The word game is all about reaction. We’ll never truly know, but you can develop a pretty good idea of the sorts of things that provoke other people. And people are provoked in numerous directions, the primary being sarcasm, cynicism, condescension, anger and being genuinely offended. But there are all sorts of crazy ways some of these anonymous people will respond to the most curious provocations.
I want to relate a brief anecdote, hardly very interesting and so it allows a ‘guest star,’ James Woods, formerly successful actor.
James Woods has banned me on twitter. Yes, I know. This is hardly an accomplishment. I am certainly not boasting. This is just a fact. It happened. Neither of us knows the other–we’ve never met–and my only knowledge of him was having been a in a number of movies I quite enjoyed, from The Onion Field and Videodrome (“Here’s to the new flesh!”), through the prime artistic years of a handsome and talented man’s past. Everybody has pretty much always said that James Woods is an asshole. Of course I don’t know this. I’ve heard this, even from a few people who claimed to have met him. This was the smarmy Roy Cohn in the late eighties HBO film about him. He showed up in Oliver Stone movies after Salvador, a number of them that I recall. He had a nice sized role in Nixon. He was a fine actor.
Now, in his 70s, this guy not too many people have ever had a positive thing to say about other than praising his work ethic, he doesn’t show up in movies too much any longer. His career has fallen on pretty low times. Oh, he’ll always get work as long as he gets to voice bad guys for Disney or Warner Brothers, or if someone needs a still recognizable crank to exaggerate himself on TV, whether the news or something frivolous like iCarly–security guard #2–. He gets to do some video game voice work too, because he always did have that nasty, vicious voice. His last fine acting, I recall, was in the Showtime program Ray Donovan–a much better than I’d expected crime show about painful moral clarity among degenerates. Woods played some horrible, brutal Boston bad guy who has a whole sordid past with Ray Donovon’s father in the show, Jon Voight–another born-again right guy. Mobster, gangster, gang wars, criminality and murder later and James Woods had what I hope is not a final high note career credit to a very talented man.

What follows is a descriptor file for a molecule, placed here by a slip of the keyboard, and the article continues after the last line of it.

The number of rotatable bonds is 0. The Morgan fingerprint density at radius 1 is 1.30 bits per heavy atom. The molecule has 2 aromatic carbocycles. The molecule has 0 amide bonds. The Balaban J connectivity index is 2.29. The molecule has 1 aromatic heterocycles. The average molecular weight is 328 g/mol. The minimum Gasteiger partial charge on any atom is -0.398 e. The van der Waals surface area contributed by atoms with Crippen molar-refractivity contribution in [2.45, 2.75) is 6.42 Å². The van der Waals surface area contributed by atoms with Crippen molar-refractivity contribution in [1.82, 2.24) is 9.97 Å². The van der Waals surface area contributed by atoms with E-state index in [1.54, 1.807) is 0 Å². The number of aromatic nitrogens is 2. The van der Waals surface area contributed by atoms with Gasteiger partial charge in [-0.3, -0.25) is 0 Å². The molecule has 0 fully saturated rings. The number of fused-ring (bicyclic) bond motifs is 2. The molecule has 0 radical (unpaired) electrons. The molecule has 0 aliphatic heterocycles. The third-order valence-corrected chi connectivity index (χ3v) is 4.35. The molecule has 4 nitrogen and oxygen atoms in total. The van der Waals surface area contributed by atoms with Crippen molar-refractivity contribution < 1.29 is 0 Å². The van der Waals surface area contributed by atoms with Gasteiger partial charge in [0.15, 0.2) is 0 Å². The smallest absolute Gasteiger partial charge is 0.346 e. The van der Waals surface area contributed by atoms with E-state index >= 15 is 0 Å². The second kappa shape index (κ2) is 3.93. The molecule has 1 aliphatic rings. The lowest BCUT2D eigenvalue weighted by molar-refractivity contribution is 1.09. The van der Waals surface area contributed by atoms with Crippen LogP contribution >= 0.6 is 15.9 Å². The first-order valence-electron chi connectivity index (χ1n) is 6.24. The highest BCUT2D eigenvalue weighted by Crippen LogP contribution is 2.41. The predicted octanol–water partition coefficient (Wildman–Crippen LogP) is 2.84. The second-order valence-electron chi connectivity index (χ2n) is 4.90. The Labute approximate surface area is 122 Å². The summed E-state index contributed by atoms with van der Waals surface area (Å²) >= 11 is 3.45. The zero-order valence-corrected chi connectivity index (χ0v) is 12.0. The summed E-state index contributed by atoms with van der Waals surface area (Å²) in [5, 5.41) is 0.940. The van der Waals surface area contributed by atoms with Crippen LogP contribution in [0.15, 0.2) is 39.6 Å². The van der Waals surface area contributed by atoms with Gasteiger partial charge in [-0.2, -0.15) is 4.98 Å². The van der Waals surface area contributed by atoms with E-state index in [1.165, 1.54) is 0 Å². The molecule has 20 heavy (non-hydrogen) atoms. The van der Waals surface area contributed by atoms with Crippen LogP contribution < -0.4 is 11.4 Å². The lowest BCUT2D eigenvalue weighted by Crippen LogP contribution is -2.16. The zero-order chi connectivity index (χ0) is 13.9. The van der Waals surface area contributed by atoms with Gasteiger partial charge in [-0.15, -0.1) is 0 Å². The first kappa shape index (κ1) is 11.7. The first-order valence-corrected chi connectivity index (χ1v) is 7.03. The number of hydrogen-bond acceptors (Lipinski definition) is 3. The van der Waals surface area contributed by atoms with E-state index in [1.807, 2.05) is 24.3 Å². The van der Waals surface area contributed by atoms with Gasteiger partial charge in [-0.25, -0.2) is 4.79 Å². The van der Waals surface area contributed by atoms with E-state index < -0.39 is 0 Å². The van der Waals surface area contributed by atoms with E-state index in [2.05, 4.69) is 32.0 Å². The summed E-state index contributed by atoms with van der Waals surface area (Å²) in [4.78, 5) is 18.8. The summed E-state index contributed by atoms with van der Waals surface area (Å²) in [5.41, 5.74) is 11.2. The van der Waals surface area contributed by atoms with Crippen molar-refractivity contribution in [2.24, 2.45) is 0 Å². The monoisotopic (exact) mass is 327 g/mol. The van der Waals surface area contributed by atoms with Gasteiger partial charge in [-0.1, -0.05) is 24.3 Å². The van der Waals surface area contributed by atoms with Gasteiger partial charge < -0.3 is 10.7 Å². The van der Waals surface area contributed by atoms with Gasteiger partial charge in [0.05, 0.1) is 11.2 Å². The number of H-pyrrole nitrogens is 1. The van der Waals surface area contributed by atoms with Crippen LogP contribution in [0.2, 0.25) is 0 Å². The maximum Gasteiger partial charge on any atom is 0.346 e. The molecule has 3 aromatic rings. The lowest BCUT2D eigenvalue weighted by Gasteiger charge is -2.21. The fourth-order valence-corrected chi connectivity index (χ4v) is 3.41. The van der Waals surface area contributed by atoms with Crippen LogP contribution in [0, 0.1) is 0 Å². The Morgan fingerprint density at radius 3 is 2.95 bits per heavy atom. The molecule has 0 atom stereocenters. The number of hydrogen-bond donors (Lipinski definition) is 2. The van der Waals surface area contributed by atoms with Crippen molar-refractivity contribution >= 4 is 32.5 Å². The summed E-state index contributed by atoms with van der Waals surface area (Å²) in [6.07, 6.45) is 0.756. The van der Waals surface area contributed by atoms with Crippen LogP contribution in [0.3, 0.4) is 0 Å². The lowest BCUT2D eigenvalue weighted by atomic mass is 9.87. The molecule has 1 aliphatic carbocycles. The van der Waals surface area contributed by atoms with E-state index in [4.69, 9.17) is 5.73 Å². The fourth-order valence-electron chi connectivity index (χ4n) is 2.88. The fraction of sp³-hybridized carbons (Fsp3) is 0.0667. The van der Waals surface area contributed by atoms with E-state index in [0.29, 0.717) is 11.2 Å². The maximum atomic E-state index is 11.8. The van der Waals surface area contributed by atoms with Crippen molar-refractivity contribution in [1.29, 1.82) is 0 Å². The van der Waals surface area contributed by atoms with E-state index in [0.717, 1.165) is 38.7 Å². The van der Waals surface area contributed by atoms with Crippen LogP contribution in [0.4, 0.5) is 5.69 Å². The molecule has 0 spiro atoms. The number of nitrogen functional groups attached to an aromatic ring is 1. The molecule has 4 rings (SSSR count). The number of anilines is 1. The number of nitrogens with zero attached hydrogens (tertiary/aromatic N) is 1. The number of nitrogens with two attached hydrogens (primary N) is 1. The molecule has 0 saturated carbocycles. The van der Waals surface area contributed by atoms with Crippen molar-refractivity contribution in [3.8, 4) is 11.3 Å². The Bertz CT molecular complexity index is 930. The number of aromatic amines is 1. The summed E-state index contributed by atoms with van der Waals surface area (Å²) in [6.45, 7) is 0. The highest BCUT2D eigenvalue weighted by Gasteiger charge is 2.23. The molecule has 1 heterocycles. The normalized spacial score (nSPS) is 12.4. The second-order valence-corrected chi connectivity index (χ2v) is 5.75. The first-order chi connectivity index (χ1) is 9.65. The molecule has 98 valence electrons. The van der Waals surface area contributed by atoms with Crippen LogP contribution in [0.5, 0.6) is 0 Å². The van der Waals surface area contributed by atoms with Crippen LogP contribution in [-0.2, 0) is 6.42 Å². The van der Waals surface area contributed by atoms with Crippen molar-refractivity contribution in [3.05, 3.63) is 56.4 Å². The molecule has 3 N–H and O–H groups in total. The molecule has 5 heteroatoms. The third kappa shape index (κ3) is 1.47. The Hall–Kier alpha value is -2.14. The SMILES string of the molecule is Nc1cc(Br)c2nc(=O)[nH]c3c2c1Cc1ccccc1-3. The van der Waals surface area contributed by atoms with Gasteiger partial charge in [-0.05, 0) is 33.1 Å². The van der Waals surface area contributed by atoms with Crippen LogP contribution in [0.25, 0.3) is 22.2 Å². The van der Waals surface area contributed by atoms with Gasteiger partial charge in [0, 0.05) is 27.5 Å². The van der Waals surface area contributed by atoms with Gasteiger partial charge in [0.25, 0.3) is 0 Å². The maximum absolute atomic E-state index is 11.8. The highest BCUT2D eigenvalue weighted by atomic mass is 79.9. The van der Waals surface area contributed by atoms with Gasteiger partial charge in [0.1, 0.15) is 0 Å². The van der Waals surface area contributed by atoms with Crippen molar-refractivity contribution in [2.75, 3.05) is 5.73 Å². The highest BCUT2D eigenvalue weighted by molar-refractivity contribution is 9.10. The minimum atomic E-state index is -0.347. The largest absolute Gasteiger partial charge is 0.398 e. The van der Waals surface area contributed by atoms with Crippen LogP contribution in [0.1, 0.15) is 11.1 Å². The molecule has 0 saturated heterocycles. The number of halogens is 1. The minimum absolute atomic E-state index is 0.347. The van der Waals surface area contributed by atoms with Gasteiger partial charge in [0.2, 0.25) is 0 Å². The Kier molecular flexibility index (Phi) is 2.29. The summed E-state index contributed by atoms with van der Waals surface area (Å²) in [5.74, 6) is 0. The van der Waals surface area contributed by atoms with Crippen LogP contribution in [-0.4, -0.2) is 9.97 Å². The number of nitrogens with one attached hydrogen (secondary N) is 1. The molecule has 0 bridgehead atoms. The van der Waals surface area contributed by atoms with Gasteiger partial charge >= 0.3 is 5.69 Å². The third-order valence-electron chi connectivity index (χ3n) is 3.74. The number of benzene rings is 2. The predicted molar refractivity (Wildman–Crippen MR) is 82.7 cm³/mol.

But he’s taken, now, to banning nobodies like me–someone every bit as mean as he is, and far more capable of cruelty, I’d guess. But word games are magic because I am only a vision there, a random voice of prophecy interfering with someone’s rant and saying things so horrible that one shouldn’t blame the once successful man for not even wanting to accidentally stumble across another hurtful splatter from some crazy fan.
I will never understand why people take shit like this so damn seriously? We need thicker skins. Say what you want about me. I don’t care. I don’t care enough, perhaps that’s it. You don’t win friends. You make them.
And in honor of this revisiting of a former trope of my life–the racing stream-of-consciousness lingual calisthenics and hoop jumping–talking about random things in an effort to tie everything back together and make a shape, a geometrical pattern that shows me the shape of words–in honor of this I will repeat another long-gone figment from my furious past–this piece will be published without the slightest bit of editing (other than spelling–that just looks cheap)–